Tag Archives: Stuart McQuarrie

"The Antipodes" at the National Theatre

Playwright Annie Baker’s first two outings on the Southbank made me a big fan. While The Flick and John were also concerned with storytelling, this third trip to London makes that topic even more explicit. As with the other plays, the setting is one room; this time a group of writers are trying to come up with ideas. Frustratingly, the scenario is never fully explained but as they brainstorm, telling seemingly random stories for inspiration, the play becomes obtuse and ends up a disappointment.

Led by Conleth Hill’s Sandy, some kind of studio guru who wants to create a “safe space” for ideas, there’s sharp satire on the creative industries, with some great observations on hierarchy in the workplace. And, as usual, Baker’s ear for contemporary voices is faultless. It’s a shame none of the characters we meet is someone we come to care about. Two old hands reveal intimate details just to shock (which leads to great performances from Arthur Darvill and Matt Bardock). Other recruits do less well: Stuart McQuarrie’s character, superbly performed, disappears after his tender personal history doesn’t impress. It all raises questions about creativity, pretty obviously. There are lots of discussions about formulas for stories that naturally interest writers – maybe audiences not so much? But Hollywood (or possibly the videogames business) isn’t really Baker’s aim…there’s more to come and The Antipodes gets increasingly confusing as a result.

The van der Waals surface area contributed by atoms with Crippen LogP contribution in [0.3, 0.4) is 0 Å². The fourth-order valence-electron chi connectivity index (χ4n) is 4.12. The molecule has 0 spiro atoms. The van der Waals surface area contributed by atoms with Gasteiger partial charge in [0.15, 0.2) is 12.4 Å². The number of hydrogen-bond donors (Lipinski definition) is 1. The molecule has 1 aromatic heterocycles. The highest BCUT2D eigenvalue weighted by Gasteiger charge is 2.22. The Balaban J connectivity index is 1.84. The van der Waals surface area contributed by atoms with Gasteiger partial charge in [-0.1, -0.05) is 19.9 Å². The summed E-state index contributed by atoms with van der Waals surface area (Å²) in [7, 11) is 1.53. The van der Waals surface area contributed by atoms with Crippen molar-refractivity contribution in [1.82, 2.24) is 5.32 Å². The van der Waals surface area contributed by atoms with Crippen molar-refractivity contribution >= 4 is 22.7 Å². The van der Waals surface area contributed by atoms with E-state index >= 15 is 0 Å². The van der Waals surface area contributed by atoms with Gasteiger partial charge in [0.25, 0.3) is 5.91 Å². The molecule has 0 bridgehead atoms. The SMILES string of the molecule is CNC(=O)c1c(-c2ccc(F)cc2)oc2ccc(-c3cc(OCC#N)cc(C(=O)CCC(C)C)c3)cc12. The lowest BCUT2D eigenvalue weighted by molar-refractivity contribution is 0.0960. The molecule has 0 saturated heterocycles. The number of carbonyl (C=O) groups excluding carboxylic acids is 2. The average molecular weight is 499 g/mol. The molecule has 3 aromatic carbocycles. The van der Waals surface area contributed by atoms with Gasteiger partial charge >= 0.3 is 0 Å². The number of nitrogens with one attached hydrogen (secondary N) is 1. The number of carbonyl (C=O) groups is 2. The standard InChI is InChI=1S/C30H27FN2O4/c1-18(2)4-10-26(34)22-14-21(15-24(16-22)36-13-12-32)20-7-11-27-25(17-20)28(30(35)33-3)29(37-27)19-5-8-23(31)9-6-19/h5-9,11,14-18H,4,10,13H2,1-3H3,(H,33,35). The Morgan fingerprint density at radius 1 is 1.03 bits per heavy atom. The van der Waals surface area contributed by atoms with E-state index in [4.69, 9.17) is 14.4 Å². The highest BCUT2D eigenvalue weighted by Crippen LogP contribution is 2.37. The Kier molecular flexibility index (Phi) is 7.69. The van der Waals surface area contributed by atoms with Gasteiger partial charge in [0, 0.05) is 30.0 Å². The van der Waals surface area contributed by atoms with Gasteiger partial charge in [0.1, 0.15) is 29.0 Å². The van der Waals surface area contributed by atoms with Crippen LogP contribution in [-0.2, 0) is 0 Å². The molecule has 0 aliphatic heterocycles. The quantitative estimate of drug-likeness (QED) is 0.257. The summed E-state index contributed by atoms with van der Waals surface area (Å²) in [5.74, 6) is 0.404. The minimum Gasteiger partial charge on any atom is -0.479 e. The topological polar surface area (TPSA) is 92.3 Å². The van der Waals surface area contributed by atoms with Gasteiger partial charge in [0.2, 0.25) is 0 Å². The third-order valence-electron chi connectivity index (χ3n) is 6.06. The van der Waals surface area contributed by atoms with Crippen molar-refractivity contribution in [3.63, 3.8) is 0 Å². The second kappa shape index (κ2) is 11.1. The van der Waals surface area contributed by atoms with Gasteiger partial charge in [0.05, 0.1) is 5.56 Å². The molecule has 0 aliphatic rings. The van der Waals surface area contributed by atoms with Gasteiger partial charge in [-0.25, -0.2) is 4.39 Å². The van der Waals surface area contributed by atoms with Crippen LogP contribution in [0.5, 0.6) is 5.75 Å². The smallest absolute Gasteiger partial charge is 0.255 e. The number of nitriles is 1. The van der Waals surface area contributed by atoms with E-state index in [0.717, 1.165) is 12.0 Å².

The target is myths, the origin of storytelling, which takes us into dark territory. There’s much discussion of monsters and voids, but to what aim? Possibly Baker directing her own work, with the aid of Chloe Lamford, is too close to the project? The journey to explore all these themes is poorly handled, the results unconvincing. Take the forest fires that trap the protagonists at work – a too obvious attempt to create an apocalyptic air. As the writers continue failing in their aim to come up with new ideas – which in itself isn’t very interesting to watch – what’s going on becomes more bizarre. A scene performed by Bill Milner is the focal point here, but defies explication. It’s fine to abandon narrative structure (Milner’s character’s actions aren’t part of any plot) but expanding their thematic fit would be helpful. The tension Baker and Lamford create becomes both uncomfortable and uncanny. Top marks for atmosphere. But what the whole exercise is for becomes a puzzle.

Until 23 November 2019

www.nationaltheatre.org.uk

Photo by Manuel Harlan

“Sweat” at the Gielgud Theatre

After rave reviews and a sell-out run at the Donmar Warehouse, the transfer of Lynn Nottage’s play is especially welcome. A political play about blue-collar America and trade unionism isn’t your average West End fare. Brilliant performances and excellent direction count for many stars awarded by the critics. But, above all, it’s the marvellous work from an exceptional writer that makes this one of the best plays I’ve seen in an age. Oh, and it won a Pulitzer Prize.

At the heart of Sweat’s success are a series of characters that we come to know so intimately. As a trio of work friends whose jobs in a steel factory and threatened and then lost, Jessie, Cynthia and Tracey make for wonderful studies that Leanne Best, Clare Perkins and Martha Plimpton all excel in. Their history established with speed, when Cynthia moves from shop floor to office door we get a moving moral dilemma brimming with conflict.

The action takes place in the women’s local bar, and the manager’s bar-room philosophy and news commentary, skilfully delivered by Stuart McQuarrie, add to the sense of a whole community, maybe the whole US. The complex picture is created with such a natural touch it seems effortless on Nottage’s part – and appreciated by director Lynette Linton – but what technique!